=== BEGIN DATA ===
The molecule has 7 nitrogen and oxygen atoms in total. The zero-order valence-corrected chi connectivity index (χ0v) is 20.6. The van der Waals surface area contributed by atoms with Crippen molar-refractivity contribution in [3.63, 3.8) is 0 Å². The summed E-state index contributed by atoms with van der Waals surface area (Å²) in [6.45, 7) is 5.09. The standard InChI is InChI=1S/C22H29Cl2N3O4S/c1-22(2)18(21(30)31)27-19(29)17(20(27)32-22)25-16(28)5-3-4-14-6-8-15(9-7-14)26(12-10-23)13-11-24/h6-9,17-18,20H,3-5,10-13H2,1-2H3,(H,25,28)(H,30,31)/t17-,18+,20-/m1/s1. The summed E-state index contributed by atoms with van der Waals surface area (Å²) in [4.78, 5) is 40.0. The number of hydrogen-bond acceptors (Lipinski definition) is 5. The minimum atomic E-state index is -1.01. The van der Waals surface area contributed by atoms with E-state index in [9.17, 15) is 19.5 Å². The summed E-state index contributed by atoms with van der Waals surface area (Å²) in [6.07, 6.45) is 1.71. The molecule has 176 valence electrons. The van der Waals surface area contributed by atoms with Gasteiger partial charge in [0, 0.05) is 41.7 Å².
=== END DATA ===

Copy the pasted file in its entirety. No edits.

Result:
The molecule has 7 nitrogen and oxygen atoms in total. The zero-order valence-corrected chi connectivity index (χ0v) is 20.6. The van der Waals surface area contributed by atoms with Crippen molar-refractivity contribution in [3.63, 3.8) is 0 Å². The summed E-state index contributed by atoms with van der Waals surface area (Å²) in [6.45, 7) is 5.09. The standard InChI is InChI=1S/C22H29Cl2N3O4S/c1-22(2)18(21(30)31)27-19(29)17(20(27)32-22)25-16(28)5-3-4-14-6-8-15(9-7-14)26(12-10-23)13-11-24/h6-9,17-18,20H,3-5,10-13H2,1-2H3,(H,25,28)(H,30,31)/t17-,18+,20-/m1/s1. The summed E-state index contributed by atoms with van der Waals surface area (Å²) in [4.78, 5) is 40.0. The number of hydrogen-bond acceptors (Lipinski definition) is 5. The minimum atomic E-state index is -1.01. The van der Waals surface area contributed by atoms with E-state index in [9.17, 15) is 19.5 Å². The summed E-state index contributed by atoms with van der Waals surface area (Å²) in [6.07, 6.45) is 1.71. The molecule has 176 valence electrons. The van der Waals surface area contributed by atoms with Gasteiger partial charge in [0, 0.05) is 41.7 Å².